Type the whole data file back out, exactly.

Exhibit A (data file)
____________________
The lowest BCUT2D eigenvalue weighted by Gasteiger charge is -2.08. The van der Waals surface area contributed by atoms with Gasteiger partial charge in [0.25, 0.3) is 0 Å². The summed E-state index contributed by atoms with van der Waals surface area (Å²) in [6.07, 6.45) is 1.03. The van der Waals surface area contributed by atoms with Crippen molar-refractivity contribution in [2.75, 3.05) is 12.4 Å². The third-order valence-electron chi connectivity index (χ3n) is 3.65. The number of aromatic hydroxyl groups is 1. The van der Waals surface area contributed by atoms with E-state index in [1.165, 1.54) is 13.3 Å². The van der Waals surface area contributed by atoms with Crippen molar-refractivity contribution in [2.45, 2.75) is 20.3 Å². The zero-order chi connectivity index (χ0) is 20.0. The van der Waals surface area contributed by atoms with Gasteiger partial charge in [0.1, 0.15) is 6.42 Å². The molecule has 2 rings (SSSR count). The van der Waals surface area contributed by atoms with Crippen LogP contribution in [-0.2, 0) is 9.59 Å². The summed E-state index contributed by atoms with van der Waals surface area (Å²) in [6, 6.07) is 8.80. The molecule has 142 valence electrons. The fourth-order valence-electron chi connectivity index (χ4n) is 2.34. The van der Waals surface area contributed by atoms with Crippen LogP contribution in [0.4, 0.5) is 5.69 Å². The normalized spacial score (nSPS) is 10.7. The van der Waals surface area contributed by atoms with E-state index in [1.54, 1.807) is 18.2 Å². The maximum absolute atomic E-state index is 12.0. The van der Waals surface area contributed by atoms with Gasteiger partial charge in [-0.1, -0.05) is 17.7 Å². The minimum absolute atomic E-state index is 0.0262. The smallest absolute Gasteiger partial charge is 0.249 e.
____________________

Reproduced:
The lowest BCUT2D eigenvalue weighted by Gasteiger charge is -2.08. The van der Waals surface area contributed by atoms with Gasteiger partial charge in [0.25, 0.3) is 0 Å². The summed E-state index contributed by atoms with van der Waals surface area (Å²) in [6.07, 6.45) is 1.03. The van der Waals surface area contributed by atoms with Crippen molar-refractivity contribution in [2.75, 3.05) is 12.4 Å². The third-order valence-electron chi connectivity index (χ3n) is 3.65. The number of aromatic hydroxyl groups is 1. The van der Waals surface area contributed by atoms with E-state index in [1.165, 1.54) is 13.3 Å². The van der Waals surface area contributed by atoms with Crippen molar-refractivity contribution in [2.45, 2.75) is 20.3 Å². The zero-order chi connectivity index (χ0) is 20.0. The van der Waals surface area contributed by atoms with Gasteiger partial charge in [0.1, 0.15) is 6.42 Å². The molecule has 2 rings (SSSR count). The van der Waals surface area contributed by atoms with Crippen LogP contribution in [-0.2, 0) is 9.59 Å². The summed E-state index contributed by atoms with van der Waals surface area (Å²) in [6, 6.07) is 8.80. The molecule has 142 valence electrons. The fourth-order valence-electron chi connectivity index (χ4n) is 2.34. The van der Waals surface area contributed by atoms with Crippen LogP contribution in [0.4, 0.5) is 5.69 Å². The normalized spacial score (nSPS) is 10.7. The van der Waals surface area contributed by atoms with E-state index in [1.54, 1.807) is 18.2 Å². The maximum absolute atomic E-state index is 12.0. The van der Waals surface area contributed by atoms with Gasteiger partial charge in [-0.1, -0.05) is 17.7 Å². The minimum absolute atomic E-state index is 0.0262. The smallest absolute Gasteiger partial charge is 0.249 e.